La Via Campesina South Asia, in its efforts to develop a cadre of young leaders that can take up work on agroecology in the region, recently concluded a regional agroecology youth training camp from Dec 14th to 20th at Amritabhoomi Centre in the southern State of Karnataka, India.
Young farmers from India, Srilanka, Nepal and Bangladesh actively participated in the week-long training. The participants got to learn about the basics of Natural farming and took part in hands on learning in the field, visited model ecological farms and visited the Andhra Pradesh state programme to learn about its agroecology transition program. The training camp was designed to accommodate class room training, participatory hands on learning, experiential sharing and field exposure visits.
The participants discussed on a variety of issues affecting agriculture today; agrarian distress, young people moving away from farming, migration, corporate takeover of seeds and natural resources, impact of free trade agreements, advent of chemical and mechanized farming in the global south, unemployment among youth and so forth. Role of agroecology and its importance to social movements, historical importance of agroecology in the struggles of Via Campesina, popular examples such as the Cuban agrarian reform, Brazil’s agroecological cooperative model promoted by MST and Indian Natural Farming models were discussed. Afsar Jafri from Focus on the Global South India office and Ashlesha Khadse from Amritabhoomi were the resource persons.
Participants were also engaged in practical lessons, they learnt and exchanged information regarding preparations of beejamrutha, jeevamrutha, ghana jeevamrutha, agniastra and other preparations used in natural farming. They also learnt about dry land horticulture and different techniques of grafting in horticulture crops. Classes were also conducted on various seed saving techniques.
The training part at Amritabhoomi concluded with a felicitation ceremony for Mr.Rechanna and family by young farmers of South Asia, one the senior seed savers of KRRS who initiated a revolution among farmers by saving more than thousand varieties of rice, vegetables and pulses. In the closing mystica the young farmers took pledge to continue and take forward the legacy and work of people like Rechanna and hundreds of other seed savers.
Participants visited the 5 layer ZBNF model farm of Mr. Abhinava Ravikumar near Magadi and to Arehalli Rajegowda’s natural coffee plantation near Hassan. Participants also visited Anantpur, in the neighbouring state of Andhra Pradesh (AP), to witness several agroecological farms and the transition to to Natural Farming that is now being promoted by the State. The team of APZBNF and AF ecology centre of Ananthapur gave presentations, explaining the state policy and its ongoing implementation.
At the end of the training session, the young farmers concluded that only Agroecology can liberate farmers and attract more youth. They committed to take learning of natural farming back to their respective communities and work towards promoting agroecology among the farmers groups in their countries.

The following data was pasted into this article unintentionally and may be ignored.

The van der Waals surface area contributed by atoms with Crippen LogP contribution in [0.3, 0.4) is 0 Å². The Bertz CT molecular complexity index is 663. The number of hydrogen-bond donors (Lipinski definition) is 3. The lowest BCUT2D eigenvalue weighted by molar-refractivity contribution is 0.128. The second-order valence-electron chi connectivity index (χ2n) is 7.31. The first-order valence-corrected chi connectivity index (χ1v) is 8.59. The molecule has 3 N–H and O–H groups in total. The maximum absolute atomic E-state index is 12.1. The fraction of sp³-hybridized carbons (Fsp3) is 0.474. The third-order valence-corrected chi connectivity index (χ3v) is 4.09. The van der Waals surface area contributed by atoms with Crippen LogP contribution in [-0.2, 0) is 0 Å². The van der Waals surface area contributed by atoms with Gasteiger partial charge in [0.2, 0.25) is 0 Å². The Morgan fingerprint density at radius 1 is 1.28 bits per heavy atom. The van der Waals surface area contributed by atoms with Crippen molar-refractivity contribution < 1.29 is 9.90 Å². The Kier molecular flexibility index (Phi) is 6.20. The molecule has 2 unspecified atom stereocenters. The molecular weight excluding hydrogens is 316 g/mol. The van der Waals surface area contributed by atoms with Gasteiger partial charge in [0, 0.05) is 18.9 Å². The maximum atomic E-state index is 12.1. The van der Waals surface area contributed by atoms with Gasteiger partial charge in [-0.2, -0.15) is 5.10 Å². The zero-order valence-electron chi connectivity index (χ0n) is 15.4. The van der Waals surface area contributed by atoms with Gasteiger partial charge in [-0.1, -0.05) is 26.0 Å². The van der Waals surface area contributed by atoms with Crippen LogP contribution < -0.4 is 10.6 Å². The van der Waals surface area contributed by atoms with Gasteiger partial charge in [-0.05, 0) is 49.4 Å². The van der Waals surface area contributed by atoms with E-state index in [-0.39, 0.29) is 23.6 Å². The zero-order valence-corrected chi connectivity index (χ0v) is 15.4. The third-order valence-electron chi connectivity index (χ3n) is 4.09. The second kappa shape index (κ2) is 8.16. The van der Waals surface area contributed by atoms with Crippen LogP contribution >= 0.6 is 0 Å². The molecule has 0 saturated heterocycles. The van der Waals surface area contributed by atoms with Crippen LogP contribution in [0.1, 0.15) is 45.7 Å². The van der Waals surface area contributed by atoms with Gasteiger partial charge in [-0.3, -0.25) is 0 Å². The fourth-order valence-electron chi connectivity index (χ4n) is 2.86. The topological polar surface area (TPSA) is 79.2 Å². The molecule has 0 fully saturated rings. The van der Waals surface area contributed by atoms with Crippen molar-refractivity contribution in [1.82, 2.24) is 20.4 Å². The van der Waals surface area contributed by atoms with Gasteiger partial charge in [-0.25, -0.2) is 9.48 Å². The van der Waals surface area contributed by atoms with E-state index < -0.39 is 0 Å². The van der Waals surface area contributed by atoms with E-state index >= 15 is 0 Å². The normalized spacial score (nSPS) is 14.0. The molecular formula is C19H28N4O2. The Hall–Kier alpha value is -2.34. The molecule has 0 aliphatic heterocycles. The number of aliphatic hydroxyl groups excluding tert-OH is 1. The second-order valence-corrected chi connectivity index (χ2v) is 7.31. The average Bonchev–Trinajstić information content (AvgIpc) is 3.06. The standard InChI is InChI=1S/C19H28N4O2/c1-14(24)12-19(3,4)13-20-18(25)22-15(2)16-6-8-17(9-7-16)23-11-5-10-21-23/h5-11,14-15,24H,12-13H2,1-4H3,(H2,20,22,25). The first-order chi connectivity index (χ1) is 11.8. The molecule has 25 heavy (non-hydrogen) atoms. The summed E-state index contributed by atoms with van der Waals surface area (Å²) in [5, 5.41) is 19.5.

Avinash, the master trainer on ZBNF led the training session on basics of Natural farming, he dealt with various models and key principles of ecological agriculture. His session was mainly focused on Zero Budget Natural Farming (ZBNF) module and on the key elements involved in ZBNF.
I am part of women vegetable growers collective in ANPFa, I already knew about Palekar krishi through one of our comrades who attended ZBNF training in India. This training has helped me to learn ZBNF model in a more detailed manner. I want to go back and train our women on all the new things that I have learned here.
– Baghbathi Bista, ANPFa
I love nature and I always wanted to lead my life with nature and over the days I have learnt that only by doing farming you can get closer to nature. Last month I have got a job appointment as a teacher, but I am not going to accept it as I want to take up full-time farming. I am already into ecological farming and conserving paddy and mango varieties at my farm. I was looking forward to visit India for this training as I wanted to learn more about the Zero budget natural farming, this training will be of great help to continue my journey as a farmer. Also I am part of a team of young people who have come together to develop a agroecology farm and we look forward to teach about ZBNF to more youth and bring them to the agroecology.
-Raika Saman, Srilanka
| I started my career as a Java developer in the corporate sector before turning into an activist. When I became part of MONLAR, my exposure to agroecology and global agrarian politics made me take up farming. Agroecology is the only solution to all the problems in agriculture.
– Anuka De Silva
I am part of agriculture workers organization, I have been seeing the ill impacts and side effects of chemical farming on our people as they are directly exposed to this deadly chemicals and have suffered serious health damages. Agroecology is the real solution for all the problems created by chemical farming.- Sharmien Akther Moyna, BAFLF